By Clio V. Rourke
Coupons are so yesterday. At least for American Express card owners, who can now load savings directly to their card by syncing it with Twitter. Instead of downloading or even printing and cutting out coupons, American Express Tweeps receive discounts for using special-offer hashtags. Offers are already available from a number of retailers, like Best Buy, Virgin America and Zappos.com (you can view current offers on the Favorites list on the American Express Twitter profile).
The biggest risk for the American Express Twitter campaign is that followers might get annoyed by too many promotional hashtags in their feeds. “Peanuts” for Mars, whose Snickers UK Twitter campaign was reported to the Advertising Standards Authority (ASA) by British consumer groups for being deceptive. The campaign had the same concept as the Snickers Super Bowl commercial “Logging:” Participating celebrities sent four uncharacteristic tweets, followed by a fifth tweet explaining “You’re not you when you’re hungry @snickersUK #hungry #spon.” The problem: the first four tweets “were not marked as ads in any way.” ASA ruled that, since all tweets were part of a series, #spon (for “sponsored”) was enough, but @snickersUK never made it past the under 1,000 followers it had before the campaign (995 to date).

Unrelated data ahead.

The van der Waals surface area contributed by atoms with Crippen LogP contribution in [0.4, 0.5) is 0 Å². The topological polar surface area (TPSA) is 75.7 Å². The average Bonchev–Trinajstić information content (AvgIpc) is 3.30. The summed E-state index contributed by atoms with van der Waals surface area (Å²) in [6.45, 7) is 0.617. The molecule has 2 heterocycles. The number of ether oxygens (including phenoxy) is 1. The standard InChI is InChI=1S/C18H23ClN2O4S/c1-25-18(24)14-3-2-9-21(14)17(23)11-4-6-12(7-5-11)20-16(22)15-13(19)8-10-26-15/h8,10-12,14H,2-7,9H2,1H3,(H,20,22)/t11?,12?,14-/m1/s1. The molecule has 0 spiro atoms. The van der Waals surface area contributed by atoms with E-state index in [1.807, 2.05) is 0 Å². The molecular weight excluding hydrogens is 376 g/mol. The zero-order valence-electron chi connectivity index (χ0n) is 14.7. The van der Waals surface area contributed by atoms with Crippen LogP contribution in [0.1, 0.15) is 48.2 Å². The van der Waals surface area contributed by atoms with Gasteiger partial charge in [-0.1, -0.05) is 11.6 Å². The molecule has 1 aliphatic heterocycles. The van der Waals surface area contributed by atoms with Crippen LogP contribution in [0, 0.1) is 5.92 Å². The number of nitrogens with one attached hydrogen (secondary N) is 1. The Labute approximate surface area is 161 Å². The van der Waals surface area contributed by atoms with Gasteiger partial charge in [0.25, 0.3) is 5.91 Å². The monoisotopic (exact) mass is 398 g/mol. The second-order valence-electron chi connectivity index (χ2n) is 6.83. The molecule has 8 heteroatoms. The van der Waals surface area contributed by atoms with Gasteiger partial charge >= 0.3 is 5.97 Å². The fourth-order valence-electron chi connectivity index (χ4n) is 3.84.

So what’s the lesson here? Hashtag marketing is coming, but appears to still be in it’s trial and error stage (see the cautionary Twitter tales created by McDonald’s or Qantas). Even a good idea can backfire. Before you launch a campaign, research, research, research. And don’t brainstorm hungry.